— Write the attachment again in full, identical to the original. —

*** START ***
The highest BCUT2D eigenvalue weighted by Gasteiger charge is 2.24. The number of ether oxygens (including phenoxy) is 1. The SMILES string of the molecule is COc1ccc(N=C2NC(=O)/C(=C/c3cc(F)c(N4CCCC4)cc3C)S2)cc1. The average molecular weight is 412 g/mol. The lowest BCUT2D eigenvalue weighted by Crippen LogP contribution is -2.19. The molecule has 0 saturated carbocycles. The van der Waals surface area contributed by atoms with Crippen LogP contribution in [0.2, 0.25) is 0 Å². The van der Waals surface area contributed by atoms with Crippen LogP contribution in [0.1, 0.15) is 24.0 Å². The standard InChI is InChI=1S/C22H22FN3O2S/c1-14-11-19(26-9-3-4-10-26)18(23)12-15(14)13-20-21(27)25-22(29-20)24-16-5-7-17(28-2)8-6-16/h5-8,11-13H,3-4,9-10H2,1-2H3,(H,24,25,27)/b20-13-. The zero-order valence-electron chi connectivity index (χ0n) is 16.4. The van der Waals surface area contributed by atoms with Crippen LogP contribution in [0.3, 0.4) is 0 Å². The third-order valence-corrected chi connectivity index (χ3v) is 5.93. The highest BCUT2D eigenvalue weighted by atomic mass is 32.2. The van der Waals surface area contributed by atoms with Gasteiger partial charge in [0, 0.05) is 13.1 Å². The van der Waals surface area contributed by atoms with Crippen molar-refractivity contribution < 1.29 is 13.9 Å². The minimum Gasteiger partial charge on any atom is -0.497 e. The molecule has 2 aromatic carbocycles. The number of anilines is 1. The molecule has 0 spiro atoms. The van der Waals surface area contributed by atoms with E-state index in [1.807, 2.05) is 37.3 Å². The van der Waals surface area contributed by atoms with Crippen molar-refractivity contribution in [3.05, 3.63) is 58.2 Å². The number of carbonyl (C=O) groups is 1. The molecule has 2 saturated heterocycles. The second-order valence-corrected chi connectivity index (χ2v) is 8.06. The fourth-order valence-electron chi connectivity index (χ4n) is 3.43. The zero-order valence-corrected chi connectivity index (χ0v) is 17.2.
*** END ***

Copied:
The highest BCUT2D eigenvalue weighted by Gasteiger charge is 2.24. The number of ether oxygens (including phenoxy) is 1. The SMILES string of the molecule is COc1ccc(N=C2NC(=O)/C(=C/c3cc(F)c(N4CCCC4)cc3C)S2)cc1. The average molecular weight is 412 g/mol. The lowest BCUT2D eigenvalue weighted by Crippen LogP contribution is -2.19. The molecule has 0 saturated carbocycles. The van der Waals surface area contributed by atoms with Crippen LogP contribution in [0.2, 0.25) is 0 Å². The van der Waals surface area contributed by atoms with Crippen LogP contribution in [0.1, 0.15) is 24.0 Å². The standard InChI is InChI=1S/C22H22FN3O2S/c1-14-11-19(26-9-3-4-10-26)18(23)12-15(14)13-20-21(27)25-22(29-20)24-16-5-7-17(28-2)8-6-16/h5-8,11-13H,3-4,9-10H2,1-2H3,(H,24,25,27)/b20-13-. The zero-order valence-electron chi connectivity index (χ0n) is 16.4. The van der Waals surface area contributed by atoms with Crippen LogP contribution in [0.3, 0.4) is 0 Å². The third-order valence-corrected chi connectivity index (χ3v) is 5.93. The highest BCUT2D eigenvalue weighted by atomic mass is 32.2. The van der Waals surface area contributed by atoms with Gasteiger partial charge in [0, 0.05) is 13.1 Å². The van der Waals surface area contributed by atoms with Crippen molar-refractivity contribution < 1.29 is 13.9 Å². The minimum Gasteiger partial charge on any atom is -0.497 e. The molecule has 2 aromatic carbocycles. The number of anilines is 1. The molecule has 0 spiro atoms. The van der Waals surface area contributed by atoms with E-state index in [1.807, 2.05) is 37.3 Å². The van der Waals surface area contributed by atoms with Crippen molar-refractivity contribution in [3.05, 3.63) is 58.2 Å². The number of carbonyl (C=O) groups is 1. The molecule has 2 saturated heterocycles. The second-order valence-corrected chi connectivity index (χ2v) is 8.06. The fourth-order valence-electron chi connectivity index (χ4n) is 3.43. The zero-order valence-corrected chi connectivity index (χ0v) is 17.2.